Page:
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Capitalism and Socialism: Crisis and Potential
A financial system in which three conditions-private ownership of the means of production, personal profit, and competition- are found is called a capitalist system of economy. The sole object of the capitalist system is profit. Capitalism has been under fire by the critics due to the economic and social crisis it entails. This essay will explain the nature of the economic and social crisis that has been witnessed over time. Additionally, the core features of socialism and its potential as an alternative solution in a capitalist world will be highlighted.
Over time, critics have attributed capitalism for social inequality, lopsided wealth distribution, poor conditions of the workers, economic uncertainty, and unemployment. They consider the system to be unthoughtful, containing many contradictions, and generating inconsistencies. The world has seen seven official recessions till now, but the one that was witnessed in 2007-2008 remains unprecedented. This was like no other recession as it had detrimental economic repercussions. Employee wages came to a standstill, an increase in unemployment was witnessed, and a surge in the cost of living was documented. The social consequences were not hidden from anyone. As the recession gripped more strongly, economies grappling with the crisis slashed funds that were previously earmarked for public services.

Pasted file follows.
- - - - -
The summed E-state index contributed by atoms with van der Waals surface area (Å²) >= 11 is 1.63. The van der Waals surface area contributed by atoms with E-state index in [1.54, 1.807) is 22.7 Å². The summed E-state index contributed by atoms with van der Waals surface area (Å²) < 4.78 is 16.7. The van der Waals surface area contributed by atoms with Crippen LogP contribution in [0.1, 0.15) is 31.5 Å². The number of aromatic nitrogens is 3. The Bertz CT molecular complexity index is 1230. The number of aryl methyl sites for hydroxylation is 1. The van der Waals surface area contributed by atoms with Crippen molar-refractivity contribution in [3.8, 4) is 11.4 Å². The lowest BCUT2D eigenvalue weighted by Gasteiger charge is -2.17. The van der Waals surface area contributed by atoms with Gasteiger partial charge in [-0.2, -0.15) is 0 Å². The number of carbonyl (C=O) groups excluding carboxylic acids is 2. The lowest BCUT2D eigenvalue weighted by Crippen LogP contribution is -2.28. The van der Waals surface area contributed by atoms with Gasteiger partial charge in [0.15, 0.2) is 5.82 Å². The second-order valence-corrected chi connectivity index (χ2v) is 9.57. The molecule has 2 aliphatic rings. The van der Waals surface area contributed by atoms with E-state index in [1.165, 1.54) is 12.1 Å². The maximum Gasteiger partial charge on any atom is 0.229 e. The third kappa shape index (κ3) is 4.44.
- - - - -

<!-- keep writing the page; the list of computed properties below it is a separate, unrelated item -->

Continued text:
On the contrary, socialism is defined as the system in which the modes of productions, dispensation, and their interchange is in the possession of the community or the government. Karl Marx and Fredric Engles in their book, The Communist Manifesto, first coined the term of socialism. The core tenets of a socialist financial system include the welfare of the general public and economic equality among the citizens.
To look at socialism as the alternative to the capitalist, one has to look at the countries that have established socialist welfare economies. Countries like China, Denmark, Finland, Sweden, and Canada have a socio-welfare model of governments. The social indicators of these countries project a happy picture as far as the welfare of the citizens is concerned. Hence, it would not be brainless to say that socialism possesses huge potential as the economic organization in the 21st century.
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